One of the most beautiful places in the cave is right near the entrance: the Diamond grotto. Layers of ancient ice in these chambers overflow under spotlights, bringing to mind a frozen waterfall, while vaults cover large crystals. Diamond grotto adjoins Polar grotto where it is possible to observe ice stalactites and stalagmites. In the grotto of Pompeii Ruins visitors can see rocks of strange shapes some of them resembling silhouettes of animal and fantastic characters, thanks to the special system of illumination.
In all, Kungur Cave contains 48 grottoes, each having their own story and unique name. For example, there are the Coral and Sea Bottom chambers, which are ornamented with stone lace that water wore away for 12,000 years. In the Meteorite chamber, a viewer has the illusion that huge celestial bodies are lying under the earth.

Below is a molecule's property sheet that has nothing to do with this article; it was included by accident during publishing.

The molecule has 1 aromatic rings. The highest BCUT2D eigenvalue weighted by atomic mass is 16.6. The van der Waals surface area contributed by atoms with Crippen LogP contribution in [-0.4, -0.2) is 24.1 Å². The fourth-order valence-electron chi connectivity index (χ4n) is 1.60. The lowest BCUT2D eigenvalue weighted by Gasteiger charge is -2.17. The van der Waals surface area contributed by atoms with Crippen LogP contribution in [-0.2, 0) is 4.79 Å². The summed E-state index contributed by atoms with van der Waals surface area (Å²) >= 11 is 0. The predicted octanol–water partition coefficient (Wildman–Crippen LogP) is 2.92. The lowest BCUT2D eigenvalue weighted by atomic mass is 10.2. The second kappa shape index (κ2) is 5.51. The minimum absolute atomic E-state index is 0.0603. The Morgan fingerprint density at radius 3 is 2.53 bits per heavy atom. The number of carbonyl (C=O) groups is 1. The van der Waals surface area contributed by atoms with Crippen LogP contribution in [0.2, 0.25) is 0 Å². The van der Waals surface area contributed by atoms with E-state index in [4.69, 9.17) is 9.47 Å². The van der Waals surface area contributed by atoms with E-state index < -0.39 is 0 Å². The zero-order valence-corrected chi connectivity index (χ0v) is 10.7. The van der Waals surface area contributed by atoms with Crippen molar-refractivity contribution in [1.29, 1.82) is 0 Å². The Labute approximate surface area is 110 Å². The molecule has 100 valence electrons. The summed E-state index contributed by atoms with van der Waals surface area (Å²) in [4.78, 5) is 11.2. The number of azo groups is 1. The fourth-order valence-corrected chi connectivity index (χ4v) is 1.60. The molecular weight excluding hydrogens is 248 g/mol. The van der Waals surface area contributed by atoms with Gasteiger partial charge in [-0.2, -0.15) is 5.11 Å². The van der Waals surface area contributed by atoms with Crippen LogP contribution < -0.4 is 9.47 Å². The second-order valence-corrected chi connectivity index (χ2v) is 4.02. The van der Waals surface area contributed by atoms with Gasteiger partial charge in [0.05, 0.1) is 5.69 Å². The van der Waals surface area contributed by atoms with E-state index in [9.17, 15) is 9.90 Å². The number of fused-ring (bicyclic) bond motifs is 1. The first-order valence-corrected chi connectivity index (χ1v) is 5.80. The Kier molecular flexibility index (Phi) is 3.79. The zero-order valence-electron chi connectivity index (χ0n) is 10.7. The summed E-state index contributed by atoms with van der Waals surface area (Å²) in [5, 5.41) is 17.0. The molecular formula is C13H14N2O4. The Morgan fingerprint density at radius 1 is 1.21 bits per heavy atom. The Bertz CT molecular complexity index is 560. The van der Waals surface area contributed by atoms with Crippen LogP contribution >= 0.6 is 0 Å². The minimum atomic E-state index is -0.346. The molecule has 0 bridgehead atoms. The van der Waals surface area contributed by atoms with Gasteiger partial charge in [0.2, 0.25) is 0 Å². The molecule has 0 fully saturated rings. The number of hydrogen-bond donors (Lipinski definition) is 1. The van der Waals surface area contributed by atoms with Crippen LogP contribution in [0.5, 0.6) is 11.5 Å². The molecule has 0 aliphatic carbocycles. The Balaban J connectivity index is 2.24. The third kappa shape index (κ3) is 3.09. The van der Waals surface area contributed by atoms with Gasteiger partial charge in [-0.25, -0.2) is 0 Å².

The first plan of the ice cave was made in 1703 when Peter the Great issued the decree sending the well-known geographer Simeon Remezov. Using the materials of Remezov drawings, Stralenberge (a member of Messershmidt Siberian expedition) made one of the first schemes of the cave which we can see now.
The first regular excursions of the ice cave was made by Alexey Timofeevich Hlebnikov, the grandnephew of the Russian America researcher K.T.Hlebnikov. In 1914 Hlebnikov, having rented the cave from a local community of peasants, started to arrange paid excursions for inhabitants of Kungur and visitors of the city. Owing to Alexey Hlebnikov's diligence, the news about Kungur’s outstanding ice cave quickly scattered to different corners of the country. Today the cave is visited by hundreds of thousands of visitors each year.